He Slipped Away | Vegar Werner In Memoriam
I feel such an ass – helpless actually – in the face of death. I simply don’t know what it means. A mystery, and, for some unexplicable reason, I suspect it might be a glorious one. Yet, all I want is to go on living.
It’s been the funeral of my beloved cousin and I didn’t go. Didn’t even send flowers. No, I didn’t go to sing the hymns. As for the flowers? My cousin was a flower, blossoming enough for me. What good does a bunch of lilies or carnations do or say anyway, that he, or I, didn’t express ourselves in times that’s been? We shared the passion of Dylan Thomas, this Welsh poetic giant and lover of words and language. Vegar discovered the passions and magic of Thomas many, many years before I did, when at the age of 18 or 19 he read Portrait of the Artist as a Young Dog. My first meeting with Dylan Thomas came much later – in the Autumn of 1978 when I was an assistant director in a production of Under Milk Wood in London. I was forever hooked. Many a time thought of Vegar who’d been speaking to me during so many evenings in each other’s company about Portrait of an Artist. Vegar spoke of the book as if it were a sacred object, a revelation. And it probably was for Vegar, just like Milk Wood was for me.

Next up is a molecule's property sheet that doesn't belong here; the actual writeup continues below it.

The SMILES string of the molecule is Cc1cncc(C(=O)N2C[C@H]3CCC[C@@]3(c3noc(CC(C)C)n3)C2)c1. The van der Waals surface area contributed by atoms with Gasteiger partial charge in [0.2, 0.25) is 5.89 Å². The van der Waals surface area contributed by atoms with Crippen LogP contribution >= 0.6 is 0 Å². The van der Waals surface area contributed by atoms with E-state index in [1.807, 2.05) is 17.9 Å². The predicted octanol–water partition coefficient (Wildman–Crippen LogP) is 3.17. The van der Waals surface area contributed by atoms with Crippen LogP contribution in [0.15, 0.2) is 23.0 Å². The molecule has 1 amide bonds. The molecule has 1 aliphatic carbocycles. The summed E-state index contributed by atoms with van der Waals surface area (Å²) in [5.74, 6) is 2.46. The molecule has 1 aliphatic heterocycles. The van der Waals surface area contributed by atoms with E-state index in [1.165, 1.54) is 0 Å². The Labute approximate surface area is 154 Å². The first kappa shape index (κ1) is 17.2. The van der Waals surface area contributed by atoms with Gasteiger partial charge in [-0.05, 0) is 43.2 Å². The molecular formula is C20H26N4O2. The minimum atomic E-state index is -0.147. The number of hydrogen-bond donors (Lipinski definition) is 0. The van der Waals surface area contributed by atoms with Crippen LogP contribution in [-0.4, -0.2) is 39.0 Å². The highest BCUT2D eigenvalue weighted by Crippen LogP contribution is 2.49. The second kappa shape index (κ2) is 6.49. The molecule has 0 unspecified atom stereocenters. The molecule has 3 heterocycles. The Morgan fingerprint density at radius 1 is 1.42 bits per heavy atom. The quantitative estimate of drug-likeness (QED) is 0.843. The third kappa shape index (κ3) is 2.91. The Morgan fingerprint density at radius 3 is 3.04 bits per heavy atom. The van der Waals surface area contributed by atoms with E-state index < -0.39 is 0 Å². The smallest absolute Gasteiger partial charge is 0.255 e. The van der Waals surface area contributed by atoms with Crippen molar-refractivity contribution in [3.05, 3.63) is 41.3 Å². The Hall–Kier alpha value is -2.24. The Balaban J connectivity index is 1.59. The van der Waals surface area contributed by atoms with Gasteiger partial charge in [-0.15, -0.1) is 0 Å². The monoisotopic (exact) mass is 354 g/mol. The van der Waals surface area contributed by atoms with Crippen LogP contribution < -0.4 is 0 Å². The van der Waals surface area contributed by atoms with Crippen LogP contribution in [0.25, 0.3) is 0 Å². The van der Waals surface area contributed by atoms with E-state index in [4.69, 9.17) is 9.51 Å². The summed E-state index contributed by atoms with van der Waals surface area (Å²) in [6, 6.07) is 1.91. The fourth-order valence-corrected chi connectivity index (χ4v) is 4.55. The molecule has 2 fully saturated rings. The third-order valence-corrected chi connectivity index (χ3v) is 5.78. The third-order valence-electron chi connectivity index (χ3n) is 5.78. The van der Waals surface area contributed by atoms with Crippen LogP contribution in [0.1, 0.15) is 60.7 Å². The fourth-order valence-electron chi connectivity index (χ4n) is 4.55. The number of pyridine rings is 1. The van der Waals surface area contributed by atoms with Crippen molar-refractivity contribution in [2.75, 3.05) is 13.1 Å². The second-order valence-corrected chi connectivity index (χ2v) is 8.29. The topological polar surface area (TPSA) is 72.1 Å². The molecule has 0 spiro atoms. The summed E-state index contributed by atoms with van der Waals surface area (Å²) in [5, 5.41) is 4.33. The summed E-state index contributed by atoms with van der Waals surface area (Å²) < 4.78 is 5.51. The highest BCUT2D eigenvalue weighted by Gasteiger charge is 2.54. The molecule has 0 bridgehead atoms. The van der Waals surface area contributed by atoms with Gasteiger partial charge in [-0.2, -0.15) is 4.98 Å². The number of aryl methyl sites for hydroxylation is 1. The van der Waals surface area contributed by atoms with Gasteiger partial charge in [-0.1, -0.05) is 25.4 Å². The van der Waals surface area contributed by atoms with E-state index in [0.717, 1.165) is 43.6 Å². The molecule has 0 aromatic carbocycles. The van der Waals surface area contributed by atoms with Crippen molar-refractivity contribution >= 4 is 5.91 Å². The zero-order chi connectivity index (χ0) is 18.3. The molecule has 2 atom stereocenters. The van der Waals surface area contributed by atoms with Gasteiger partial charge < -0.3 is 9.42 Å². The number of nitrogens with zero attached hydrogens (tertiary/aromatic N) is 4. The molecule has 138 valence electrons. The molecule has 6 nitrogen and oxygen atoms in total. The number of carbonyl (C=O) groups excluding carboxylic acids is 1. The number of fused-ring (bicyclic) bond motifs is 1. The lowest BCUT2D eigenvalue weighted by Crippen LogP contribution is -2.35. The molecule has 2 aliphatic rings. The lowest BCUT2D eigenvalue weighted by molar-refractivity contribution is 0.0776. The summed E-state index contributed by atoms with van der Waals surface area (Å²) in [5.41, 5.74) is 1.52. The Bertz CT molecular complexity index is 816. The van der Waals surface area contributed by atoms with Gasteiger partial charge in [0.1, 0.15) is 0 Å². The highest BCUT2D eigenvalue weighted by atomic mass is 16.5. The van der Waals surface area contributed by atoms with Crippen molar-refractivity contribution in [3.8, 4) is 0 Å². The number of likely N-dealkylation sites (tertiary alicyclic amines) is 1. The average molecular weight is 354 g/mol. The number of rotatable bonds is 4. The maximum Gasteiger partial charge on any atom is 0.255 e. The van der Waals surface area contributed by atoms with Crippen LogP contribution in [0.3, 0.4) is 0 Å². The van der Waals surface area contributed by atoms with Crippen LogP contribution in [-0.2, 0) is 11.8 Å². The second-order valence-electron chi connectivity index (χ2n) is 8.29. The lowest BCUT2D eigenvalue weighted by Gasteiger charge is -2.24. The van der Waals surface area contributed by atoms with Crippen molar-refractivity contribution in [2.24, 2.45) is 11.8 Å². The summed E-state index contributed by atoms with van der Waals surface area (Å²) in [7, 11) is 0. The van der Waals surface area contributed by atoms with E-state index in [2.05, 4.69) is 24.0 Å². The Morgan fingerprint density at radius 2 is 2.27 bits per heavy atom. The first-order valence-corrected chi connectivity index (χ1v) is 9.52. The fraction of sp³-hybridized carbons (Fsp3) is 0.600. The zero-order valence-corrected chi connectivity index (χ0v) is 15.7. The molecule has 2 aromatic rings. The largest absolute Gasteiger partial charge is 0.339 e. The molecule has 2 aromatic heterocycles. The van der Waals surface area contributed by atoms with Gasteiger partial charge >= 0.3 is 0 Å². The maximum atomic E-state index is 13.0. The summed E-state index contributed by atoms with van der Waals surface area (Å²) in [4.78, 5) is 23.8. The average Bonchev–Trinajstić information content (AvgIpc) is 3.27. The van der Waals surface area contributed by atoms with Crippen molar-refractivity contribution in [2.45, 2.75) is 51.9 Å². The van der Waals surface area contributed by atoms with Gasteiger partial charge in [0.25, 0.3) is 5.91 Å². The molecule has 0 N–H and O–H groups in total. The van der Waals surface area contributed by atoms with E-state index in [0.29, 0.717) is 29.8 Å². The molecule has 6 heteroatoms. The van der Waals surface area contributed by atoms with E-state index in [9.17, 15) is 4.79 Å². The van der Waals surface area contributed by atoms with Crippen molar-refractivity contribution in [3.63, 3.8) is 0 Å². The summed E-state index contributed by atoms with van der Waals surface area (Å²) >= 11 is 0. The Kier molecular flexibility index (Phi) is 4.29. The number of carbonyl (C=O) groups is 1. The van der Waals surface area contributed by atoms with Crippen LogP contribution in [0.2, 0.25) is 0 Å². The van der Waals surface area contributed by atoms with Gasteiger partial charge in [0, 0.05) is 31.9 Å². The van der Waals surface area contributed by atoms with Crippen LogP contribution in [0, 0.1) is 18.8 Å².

I’m bewildered. I’m overcome with awe for life, for death, the manifest, born and the unborn. The lived and all that’s unlived.
My cousin should have gone on blossoming but his time was up. I say, keep drawing and painting, bro – the universe is your canvas!
I’ll be sad from not having kept up with you in the way I would have liked to, and I’ll be missing you, dearest cousin. For a very long time to come. If God will let me.
Vegar Werner: Mann som ser seg i speilet / To menn. (Man Observing Himself in the Mirror / Two Men) (1978)
Eier / Property of: Romsdalsmuseet / The Museum of Romdsal, Molde, Norway
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